Demerits: It is tiny. And it is a Volkswagen, so beware of costs. You are the fifth owner, which is never a good thing.

——————

Dear Baraza,

I would like to buy a Suzuki Jimny. Could you please give me the pros and cons of this type of car in terms of spare parts availability, fuel consumption, engine problems?

Keziah

——————

I don’t like the Jimny, at all, but that is besides the point. The spares are available, second-hand or from CMC Motors, so no problems there.

The fuel consumption is manageable (1300cc) but could be a bit compromised by the breeze-block aerodynamics.

I do not know of any engine problems it suffers, but given how basic the power unit is, it is unlikely that anything would go wrong.

And in answering questions that you did not ask: The car is an off-road maestro, yes, but it is punishment on road.

The ride is hard and bouncy, the engine is noisy at cruising speed, the puny dimensions means you will not be spending a lot of time inside it and that tall ride height means you should take corners like a true Christian, lest you roll over.

——————

Hi,

How good is the 2000cc Avensis and what other cars does it compare to? Also, please comment on its fuel efficiency, D4 VVT-i engine and general handling.

——————

The Avensis is very good and compares to the likes of the Subaru Legacy and, in some cases, the entry level BMW 3-Series and Mercedes C-Class, so an Audi A4 also.

You could slot in the Volvo S40 too, and maybe the Jaguar X-Type; that Toyota is that upmarket. Fuel efficiency is at an optimum, what with D4 and VVT-i, and D4 does what D4 does.

Feed it the right fuel and treat it like you would your son and it should not present problems, at least not anytime soon.

Handling? Not bad, but nothing to keep your wife awake at night gabbling about. It is not, unlike the European competition, a sporting vehicle, so it will not tickle your fancy when driven in anger.

Genteel is more like it. It is an old man’s car, so drive like an old man if you want to enjoy it.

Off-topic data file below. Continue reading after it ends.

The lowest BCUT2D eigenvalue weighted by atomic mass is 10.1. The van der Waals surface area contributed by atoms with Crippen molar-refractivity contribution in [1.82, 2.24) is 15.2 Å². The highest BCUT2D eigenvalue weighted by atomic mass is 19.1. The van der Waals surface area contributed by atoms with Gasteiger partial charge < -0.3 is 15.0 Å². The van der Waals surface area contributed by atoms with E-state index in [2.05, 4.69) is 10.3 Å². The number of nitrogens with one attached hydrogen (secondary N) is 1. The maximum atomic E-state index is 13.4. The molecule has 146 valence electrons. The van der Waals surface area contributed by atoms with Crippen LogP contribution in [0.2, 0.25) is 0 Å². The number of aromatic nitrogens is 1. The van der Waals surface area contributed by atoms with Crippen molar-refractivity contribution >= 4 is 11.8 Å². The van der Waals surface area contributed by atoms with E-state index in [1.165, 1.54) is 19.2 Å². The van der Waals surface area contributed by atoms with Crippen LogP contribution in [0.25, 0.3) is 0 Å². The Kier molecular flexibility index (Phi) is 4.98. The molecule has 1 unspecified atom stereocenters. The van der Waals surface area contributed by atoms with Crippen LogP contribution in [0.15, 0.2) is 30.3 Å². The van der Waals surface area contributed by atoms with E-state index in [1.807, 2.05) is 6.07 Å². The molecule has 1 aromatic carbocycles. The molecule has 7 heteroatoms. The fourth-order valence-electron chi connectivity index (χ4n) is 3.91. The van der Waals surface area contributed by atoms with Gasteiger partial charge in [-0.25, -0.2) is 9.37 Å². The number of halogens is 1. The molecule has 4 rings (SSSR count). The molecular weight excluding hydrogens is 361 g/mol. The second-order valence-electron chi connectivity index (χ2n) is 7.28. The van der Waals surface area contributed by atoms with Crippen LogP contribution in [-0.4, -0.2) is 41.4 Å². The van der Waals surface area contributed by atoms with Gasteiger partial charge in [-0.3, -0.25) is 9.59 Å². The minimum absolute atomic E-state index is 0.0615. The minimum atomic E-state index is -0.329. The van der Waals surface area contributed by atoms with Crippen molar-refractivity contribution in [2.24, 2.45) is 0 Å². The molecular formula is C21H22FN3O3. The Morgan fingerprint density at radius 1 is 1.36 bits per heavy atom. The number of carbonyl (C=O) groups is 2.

——————

Hi Baraza

I have a Toyota AE 111 assembled in South Africa and which I bought from one lady owner.

The car has given me good service for the last one year, but of late I have been experiencing problems with power steering oil leaking from the rack.

One mechanic told me nothing can fix the problem except a new replacement. Which is the best option?

——————

Did the mechanic make a roadside declaration like a past president of ours or did he crawl under the car and try to find the leak?

It could be a broken hose or bad seals causing the leakage, which would cost less that Sh1,500 to fix and replace.

What he is suggesting is much more costly; an appraisal on my own 24-year-old Peugeot lies somewhere in the region of 60K (replacing the entire power steering system).

The Corolla’s may be cheaper, but you can see where I am going… first make sure that it is not something fixable before opting for replacement.

——————

Hi,

I have a budget of 550K to buy a car, so would you advise that I go for a Kenyan used car or a new imported car like the Platz, Alto and such?

——————

Kenyan used, definitely. FSH and tropicalised, you can never go wrong. And more likely than not the franchise that sold it still exists, unless you buy something obscure like a Daewoo Cielo.

——————

Hi,

I own a VW Golf MK 3 ABD. For the last six months, it has developed poor combustion, producing sooty exhaust fumes and carrying a strong smell of petrol.

It has stalled in the jam a few times and then restarted after like 15 minutes. I actually suspect the previous owner may have sold it for the earlier versions of this problem.